$ git checkout myBranch git rebase upstream/master

# force a push to update
$ git push -f

Deal with local commits (unpushed)

Undo commit(s)

Undo last commit and abandon all the changes (never see them again)

$ git reset --hard HEAD~1

Undo last commit and keep all the changes (to be reedited later)

# leave the files alone
$ git reset HEAD~1

# leave the files and the index alone
$ git reset --soft HEAD~1

Deal with pushed commits (rewrite commit history)

ATTENTION, for all the operations below, don’t use them if someone has already pulled your change. Only for your personal repository. Else, we should use revert and create a relative commit for it.

# revert one single commit
$ git revert <commit_hash>

# revert a range of commits
# <oldest_commit_hash> is the oldest commit that we want to keep and won't be removed
$ git revert <oldest_commit_hash>..<latest_commit_hash>

Suppose we work on the branch myBranch and command git log gives:

commit eb6e1791690c2498891071ecc944bb381b413732
Author: AAA <>  Date: ...
Commit 6

commit 8c9e5dbe40fe4dfd83aa1425c6a71c9b271d33e7
Author: AAA <>  Date: ...
Commit 5

commit 53b0b82e8754e5e74dda2dedd9f7da726b068df7
Author: BBB <>  Date: ...
Commit 4

commit 2a7cda649ebea7997d5a6ac74c23569f2b0b83d9
Author: CCC <>  Date: ...
Commit 3

commit c788642b72ea524d720e36b28bf9e87e7b06fd28
Author: DDD <>  Date: ...
Commit 2

commit b7638982c2a7b619494108224e956a95bec88f08
Author: EEE <github@bbb.n>  Date: ...
Commit 1

Squash several commits

Squash last 3 commits:

# rewrite history for last 3 commits
$ git rebase -i HEAD~3

Then, text editor will show you:

pick eb6e179 Commit 6
pick 8c9e5db Commit 5
pick 53b0b82 Commit 4

Change it to:

# squash commit 4 5 into commit 6
pick eb6e179 Commit 6
squash 8c9e5db Commit 5
squash 53b0b82 Commit 4

Save and quit. Done.

Squash all commits in a branch into one commit :

$ git checkout myBranch
$ git reset $(git merge-base master myBranch)
$ git add -A
$ git commit -m "one commit on myBranch"

Squash commits 2 4 6 into one single commit (non consecutive commits):

# rewrite history for last 5 commits(2 3 4 5 6)
$ git rebase -i HEAD~5

Then, text editor will show us:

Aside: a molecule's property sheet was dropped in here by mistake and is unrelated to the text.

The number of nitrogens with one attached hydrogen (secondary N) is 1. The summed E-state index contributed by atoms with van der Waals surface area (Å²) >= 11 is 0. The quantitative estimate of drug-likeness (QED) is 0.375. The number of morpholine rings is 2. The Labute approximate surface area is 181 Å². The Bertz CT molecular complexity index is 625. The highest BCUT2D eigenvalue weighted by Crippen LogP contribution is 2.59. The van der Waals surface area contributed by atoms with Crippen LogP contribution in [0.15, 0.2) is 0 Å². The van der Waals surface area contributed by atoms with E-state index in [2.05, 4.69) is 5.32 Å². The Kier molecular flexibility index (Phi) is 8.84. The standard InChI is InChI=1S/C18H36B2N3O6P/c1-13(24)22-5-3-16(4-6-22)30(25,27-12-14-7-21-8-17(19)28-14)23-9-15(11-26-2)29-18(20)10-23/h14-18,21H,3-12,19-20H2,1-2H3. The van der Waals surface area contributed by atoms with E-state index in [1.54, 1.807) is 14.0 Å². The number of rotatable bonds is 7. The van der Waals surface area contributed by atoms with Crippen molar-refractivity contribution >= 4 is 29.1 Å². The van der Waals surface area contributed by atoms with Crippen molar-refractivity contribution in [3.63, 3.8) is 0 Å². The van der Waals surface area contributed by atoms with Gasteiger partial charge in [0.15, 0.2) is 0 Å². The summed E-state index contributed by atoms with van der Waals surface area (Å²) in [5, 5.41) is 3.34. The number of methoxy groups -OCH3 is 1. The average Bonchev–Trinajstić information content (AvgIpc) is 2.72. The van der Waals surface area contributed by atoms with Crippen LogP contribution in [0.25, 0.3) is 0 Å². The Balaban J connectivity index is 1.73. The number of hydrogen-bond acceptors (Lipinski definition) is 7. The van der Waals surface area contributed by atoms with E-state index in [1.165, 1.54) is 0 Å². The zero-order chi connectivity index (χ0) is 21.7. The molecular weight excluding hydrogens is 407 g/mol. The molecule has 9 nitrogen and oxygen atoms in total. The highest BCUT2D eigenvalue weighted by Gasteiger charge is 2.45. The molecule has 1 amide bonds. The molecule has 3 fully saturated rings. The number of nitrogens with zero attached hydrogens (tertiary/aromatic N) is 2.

pick eb6e179 Commit 6
pick 8c9e5db Commit 5
pick 53b0b82 Commit 4
pick 2a7cda6 Commit 3
pick c788642 Commit 2

Reorder commits to be squashed together:

pick 8c9e5db Commit 5
pick 2a7cda6 Commit 3
pick eb6e179 Commit 6
squash 53b0b82 Commit 4
squash c788642 Commit 2

Save and quit. Done

Remove commit(s)

Remove last commit(s) :

# Get back to the last known good commit(Commit 4 for example, so 5 6 are removed)
$ git push -f origin 53b0b82e8754e5e74dda2dedd9f7da726b068df7:myBranch

Remove commits 2 4 6 (use rebase) :

# rewrite history for last 5 commits(2 3 4 5 6)
$ git rebase -i HEAD~5

Then, text editor will show us:

pick eb6e179 Commit 6
pick 8c9e5db Commit 5
pick 53b0b82 Commit 4
pick 2a7cda6 Commit 3
pick c788642 Commit 2 

Delete all the lines of unwanted commits:

pick 8c9e5db Commit 5
pick 2a7cda6 Commit 3

Save and quit. Done.

Remove commits 2 4 6 (use cherry-pick):

$ git checkout myBranch

# checkout the last usable commit (Commit 1)
$ git checkout b7638982c2a7b619494108224e956a95bec88f08

# create a new branch to work on
$ git checkout -b repair

# cherry pick commits that we want to keep (Commmit 3 5)
$ git cherry-pick 2a7cda649ebea7997d5a6ac74c23569f2b0b83d9
$ git cherry-pick 8c9e5dbe40fe4dfd83aa1425c6a71c9b271d33e7

# back to myBranch
$ git checkout myBranch

# reset myBranch to last usable commit (Commit 1)
$ git reset --hard b7638982c2a7b619494108224e956a95bec88f08

# merge our repair branch onto myBranch
$ git merge repair

# push to update
$ git push --hard origin myBranch

Continue reading “Git tips: keep your branch clean and clear for a PR”

Journey with ScummVM starts

This blog is created for the ScummVM project I’m involved as a GSoC student.

I’m quite thrilled to become one of the accepted participants in this program and what I’m going to work on for the next few months is to add a new 2D point & click game engine Sludge Engine and full support for the game Out of Order into ScummVM, which is an award-winning game released for free to show case the engine.

According to my project planning, I’m getting started to work on the first tasks this week and my following blog posts will give more details about them.

That’s it for now.

Again, thanks for the trust that have been put in me and I’m looking forward to working with ScummVM team.